VBA has been working toward its announced goal of 98 percent accuracy for claims processing by 2015.  However, in our inspections of VAROs, we continue to report on errors in accuracy in the processing of temporary 100 percent disability evaluations and traumatic brain injury claims (TBI).  We look at these two types of claims because they are considered to be at higher risk of processing errors, thus our results do not necessarily represent a VARO’s overall accuracy in processing disability claims. 


FY 2014 is the beginning of our second cycle of VARO inspections since we established our benefits inspections program in FY 2010.  While we aim to complete 20 inspections each year, this year due to special projects such as the 2-year old claims initiative, we have issued 3 reports (Reno, Nevada; New York, New York; and New Orleans, Louisiana).[1]  However we have conducted three additional inspections and expect to issue reports shortly on Atlanta, Georgia; Columbia, South Carolina; and St. Louis, Missouri

We found that VARO staff continues to face challenges making accurate decisions on certain veterans’ disability claims such as temporary 100 percent disability evaluations, TBI, and on awards where the veteran is entitled to Special Monthly Compensation (SMC) and ancillary benefits.  Claims processing that lacks compliance with VBA procedures increases the risk of improper payments to veterans and their families.


Temporary 100 Percent Disability Evaluations

As we reported in January 2011, VBA had not correctly processed temporary 100 percent evaluations for about 27,500 (15 percent) of 181,000 veterans.[2]  We reported that since January 1993, VBA had paid veterans a net $943 million without adequate medical evidence to support the payments.  We concluded that if VBA did not take timely corrective action, it could overpay veterans a projected $1.1 billion over the next 5 years (FY 2011 – 2015). The then-Acting Under Secretary for Benefits (USB) agreed with our seven report recommendations for implementing training and internal control mechanisms to improve timeliness in processing these types of claims.  VBA took action to implement six of the seven recommendations.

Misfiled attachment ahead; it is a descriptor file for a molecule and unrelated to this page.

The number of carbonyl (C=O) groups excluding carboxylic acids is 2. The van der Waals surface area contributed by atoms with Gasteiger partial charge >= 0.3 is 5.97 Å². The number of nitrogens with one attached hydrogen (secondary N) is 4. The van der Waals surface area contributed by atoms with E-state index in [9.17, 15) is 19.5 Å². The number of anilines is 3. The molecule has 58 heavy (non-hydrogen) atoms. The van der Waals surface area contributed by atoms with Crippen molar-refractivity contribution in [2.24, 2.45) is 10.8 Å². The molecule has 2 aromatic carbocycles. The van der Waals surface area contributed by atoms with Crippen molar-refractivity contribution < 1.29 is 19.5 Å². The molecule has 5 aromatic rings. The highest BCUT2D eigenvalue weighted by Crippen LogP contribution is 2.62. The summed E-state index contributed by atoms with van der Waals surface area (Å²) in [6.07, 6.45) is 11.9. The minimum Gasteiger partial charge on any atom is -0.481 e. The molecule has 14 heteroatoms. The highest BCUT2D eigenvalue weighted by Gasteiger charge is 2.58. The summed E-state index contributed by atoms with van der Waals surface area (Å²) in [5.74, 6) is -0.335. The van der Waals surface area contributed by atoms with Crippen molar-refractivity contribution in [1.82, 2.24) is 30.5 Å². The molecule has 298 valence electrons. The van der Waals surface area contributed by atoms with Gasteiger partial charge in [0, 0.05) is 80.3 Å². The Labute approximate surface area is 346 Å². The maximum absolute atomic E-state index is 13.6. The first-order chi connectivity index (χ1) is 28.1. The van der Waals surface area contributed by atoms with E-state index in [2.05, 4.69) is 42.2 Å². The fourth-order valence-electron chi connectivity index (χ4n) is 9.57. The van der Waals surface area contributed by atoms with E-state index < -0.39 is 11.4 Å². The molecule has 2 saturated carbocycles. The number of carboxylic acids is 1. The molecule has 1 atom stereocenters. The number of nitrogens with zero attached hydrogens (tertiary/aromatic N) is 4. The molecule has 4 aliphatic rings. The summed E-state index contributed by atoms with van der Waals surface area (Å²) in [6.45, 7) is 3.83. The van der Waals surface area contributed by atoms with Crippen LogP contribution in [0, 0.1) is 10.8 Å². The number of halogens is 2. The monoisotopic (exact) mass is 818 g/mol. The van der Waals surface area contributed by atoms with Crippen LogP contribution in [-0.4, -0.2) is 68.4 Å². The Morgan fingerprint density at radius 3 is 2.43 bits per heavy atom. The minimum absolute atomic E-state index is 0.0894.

However, VBA’s delay in implementing the final recommendation—to review all temporary 100 percent disability evaluations and ensure each had a future examination date entered in the electronic record—is unacceptable and raises major concerns over VBA’s willingness to reduce its risk of improper payments.  The then-Acting USB stated the target completion date for VBA’s national review would be September 30, 2011.  However, VBA did not provide each VARO with a list of 100 percent disability evaluations for review until September 2011 and subsequently extended the national review deadline on four occasions.